What Do Dogs Remember? Since We Can’t Ask Them, Our Canine Experts Have Some Theories

It is possible that your dog is a genius memory keeper. In all likelihood, she remembers when dinner will be served and when it is time to take an exercise leash and can even recognize the relatives that visit each year. So what exactly can dogs remember and how do they remember?

“It’s confirmed that dogs possess memories, but we’re not certain about the extent at this point. Further studies are in the works and it’s exciting,” claims Hunter Finn, DVM, the owner of Pet Method in McKinney, Texas.

The research is uncovering a variety of aspects of the dog’s memory. This includes how canines can find their way back when they travel long distances and how dogs remember their former owner following being lost for a long time. Additionally, dogs remember dozens of phrases that we teach them. “Walk”, “ride”, “park” or even the names of your family members are the norm for your pet. This article will help you understand your dog’s memory.

How do Dogs’ Memories Form?

There are many types of memory, but according to Leslie Sinn, DVM, CPTD-KA, and DACVB, one that humans and dogs seem to share is associative, which is a form of declarative/relational memory.

“It’s generally believed that dogs have an associative memory. This means they create connections or links between two objects. According to the official description: The capacity to recall and understand the relation between two items that are not related. Leash, for instance, is the same as walking,” she says. Sinn is a board-certified animal behaviorist, the owner of Behavior Solutions in Ashburn, Va., and a participant on the Daily Paws board of advisors.

If you apply the technique of positive reinforcement for teaching your dog a command such as “sit” or “stay”, they will be rewarded and utilize associative memory to link their actions to your reaction.

Another kind of memory one of the most important memory abilities is episodic memory, which refers to the fact that people are aware enough to recall something that has occurred to them. Since it’s primarily human, Sinn says animal experts aren’t certain whether dogs possess episodic memory. But, some researchers think that canines, as well as chimpanzees mice, elephants, and squirrels, have the potential. The issue? We aren’t able to inquire from them for certain.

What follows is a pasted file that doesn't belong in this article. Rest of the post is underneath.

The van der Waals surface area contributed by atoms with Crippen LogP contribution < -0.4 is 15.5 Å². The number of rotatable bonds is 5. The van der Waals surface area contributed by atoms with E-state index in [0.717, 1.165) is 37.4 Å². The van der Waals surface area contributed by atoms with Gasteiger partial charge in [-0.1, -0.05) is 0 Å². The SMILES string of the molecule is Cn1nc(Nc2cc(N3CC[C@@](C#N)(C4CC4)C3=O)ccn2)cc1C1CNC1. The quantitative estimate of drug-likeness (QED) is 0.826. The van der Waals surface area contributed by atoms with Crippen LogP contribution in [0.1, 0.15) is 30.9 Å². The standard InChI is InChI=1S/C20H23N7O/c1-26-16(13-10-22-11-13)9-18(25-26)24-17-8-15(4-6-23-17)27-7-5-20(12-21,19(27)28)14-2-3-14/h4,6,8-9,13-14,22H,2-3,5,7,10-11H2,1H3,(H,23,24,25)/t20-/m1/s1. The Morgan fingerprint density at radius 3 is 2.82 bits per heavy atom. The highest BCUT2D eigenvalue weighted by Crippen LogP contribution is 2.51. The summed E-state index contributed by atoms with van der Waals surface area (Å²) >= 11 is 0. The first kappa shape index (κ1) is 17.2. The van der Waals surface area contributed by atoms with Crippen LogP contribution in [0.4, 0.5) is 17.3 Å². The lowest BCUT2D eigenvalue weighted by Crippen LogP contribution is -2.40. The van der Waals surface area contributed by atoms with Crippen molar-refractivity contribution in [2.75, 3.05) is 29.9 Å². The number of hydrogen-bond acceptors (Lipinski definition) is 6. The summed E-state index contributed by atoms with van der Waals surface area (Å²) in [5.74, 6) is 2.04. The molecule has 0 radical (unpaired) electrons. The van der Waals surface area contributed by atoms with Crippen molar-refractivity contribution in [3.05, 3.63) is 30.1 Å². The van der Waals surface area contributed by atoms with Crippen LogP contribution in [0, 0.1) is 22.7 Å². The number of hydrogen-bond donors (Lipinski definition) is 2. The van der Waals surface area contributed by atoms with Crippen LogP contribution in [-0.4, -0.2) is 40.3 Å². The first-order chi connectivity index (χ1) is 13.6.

How long is a dog’s Memory?

Sinn claims Hungarian researcher Claudia Fugazza studied this theory and came to the conclusion that dogs are able to retain information in the course of time “although their performance starts to decrease” over longer time periods of testing. The study also suggests the possibility that dogs have any kind of episodic memory.

“We are aware that dogs who have lived in stressful or unpleasant circumstances might experience an anxiety and anxiety related to certain cues like an object that is in the environment, location, or smell,” Finn adds. Therefore, this could support the notion that dogs might be able to recall some part of their negative experience even if it’s only the experience of feeling abandoned or being left out for example.

Can Dogs Remember People?

Sign states that the current idea is that dogs be able to have a strong, positive relationship with people which is likely to be stimulated by smell and/or seeing another characteristic of the owner such as voice or facial features, and the list goes on. They can connect with that person, even if they’ve not been in contact for a long time.

“What we don’t know is the nature of memory that is not based on any language. Are smells or odors that are associated with memory more powerful than others? We’re not sure and it’s a research area,” she says.

She cites an intriguing study on cats, in which children recognize their mother through the smell of her body long after they’ve parted. It’s possible that this could play part in the way that dogs remember their siblings and parents.

Helping your dog improve their Memory

As they get older the dogs are more susceptible to developing a type of dementia called canine cognitive dysfunction (CCD) which can present numerous symptoms that are similar to those of the human disease, such as:

  • Alternate activity
  • Changes in the sleep-wake cycle
  • Social interactions are changing.
  • Disorientation
  • Anxiety and fear increase
  • More soiling in the house

There are many senior dogs that do not have CCD. However, to ensure that your pet remains healthy and active, keep up the regular exercise program suitable for their breed, and keep their minds sharp. Sinn affirms that positive reinforcement training plays a major role in associative memory as well as learning.

“It’s the basis of everything we do! “Sit” is a synonym for treats, and ‘come’ means pet and hugs,” she adds. “In addition, we could make use of this ability to alter the associations we do not would like to have. For instance, instead of strangers being associated with frightening, you can alter the meaning by changing it so that strangers mean meat from the deli!”

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